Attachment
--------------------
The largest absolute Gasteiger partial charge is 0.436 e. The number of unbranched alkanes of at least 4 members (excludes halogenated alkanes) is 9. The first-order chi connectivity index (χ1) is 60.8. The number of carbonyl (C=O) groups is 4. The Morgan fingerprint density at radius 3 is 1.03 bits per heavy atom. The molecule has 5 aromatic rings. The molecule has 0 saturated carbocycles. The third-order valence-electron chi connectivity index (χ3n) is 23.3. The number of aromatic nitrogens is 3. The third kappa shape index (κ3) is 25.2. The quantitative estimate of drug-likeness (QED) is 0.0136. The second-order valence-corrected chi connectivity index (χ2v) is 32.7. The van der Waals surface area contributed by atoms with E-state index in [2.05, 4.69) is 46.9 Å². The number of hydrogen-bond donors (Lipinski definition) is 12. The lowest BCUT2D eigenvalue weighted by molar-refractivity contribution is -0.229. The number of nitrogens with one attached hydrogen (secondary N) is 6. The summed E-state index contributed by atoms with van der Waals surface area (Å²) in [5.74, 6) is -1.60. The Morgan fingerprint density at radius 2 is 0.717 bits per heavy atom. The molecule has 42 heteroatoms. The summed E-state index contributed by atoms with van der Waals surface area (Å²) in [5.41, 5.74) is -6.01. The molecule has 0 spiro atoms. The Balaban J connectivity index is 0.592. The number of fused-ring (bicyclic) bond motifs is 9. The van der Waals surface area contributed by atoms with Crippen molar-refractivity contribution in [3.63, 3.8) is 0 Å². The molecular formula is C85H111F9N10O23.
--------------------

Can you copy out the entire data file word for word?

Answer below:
The largest absolute Gasteiger partial charge is 0.436 e. The number of unbranched alkanes of at least 4 members (excludes halogenated alkanes) is 9. The first-order chi connectivity index (χ1) is 60.8. The number of carbonyl (C=O) groups is 4. The Morgan fingerprint density at radius 3 is 1.03 bits per heavy atom. The molecule has 5 aromatic rings. The molecule has 0 saturated carbocycles. The third-order valence-electron chi connectivity index (χ3n) is 23.3. The number of aromatic nitrogens is 3. The third kappa shape index (κ3) is 25.2. The quantitative estimate of drug-likeness (QED) is 0.0136. The second-order valence-corrected chi connectivity index (χ2v) is 32.7. The van der Waals surface area contributed by atoms with E-state index in [2.05, 4.69) is 46.9 Å². The number of hydrogen-bond donors (Lipinski definition) is 12. The lowest BCUT2D eigenvalue weighted by molar-refractivity contribution is -0.229. The number of nitrogens with one attached hydrogen (secondary N) is 6. The summed E-state index contributed by atoms with van der Waals surface area (Å²) in [5.74, 6) is -1.60. The Morgan fingerprint density at radius 2 is 0.717 bits per heavy atom. The molecule has 42 heteroatoms. The summed E-state index contributed by atoms with van der Waals surface area (Å²) in [5.41, 5.74) is -6.01. The molecule has 0 spiro atoms. The Balaban J connectivity index is 0.592. The number of fused-ring (bicyclic) bond motifs is 9. The van der Waals surface area contributed by atoms with Crippen molar-refractivity contribution in [3.63, 3.8) is 0 Å². The molecular formula is C85H111F9N10O23.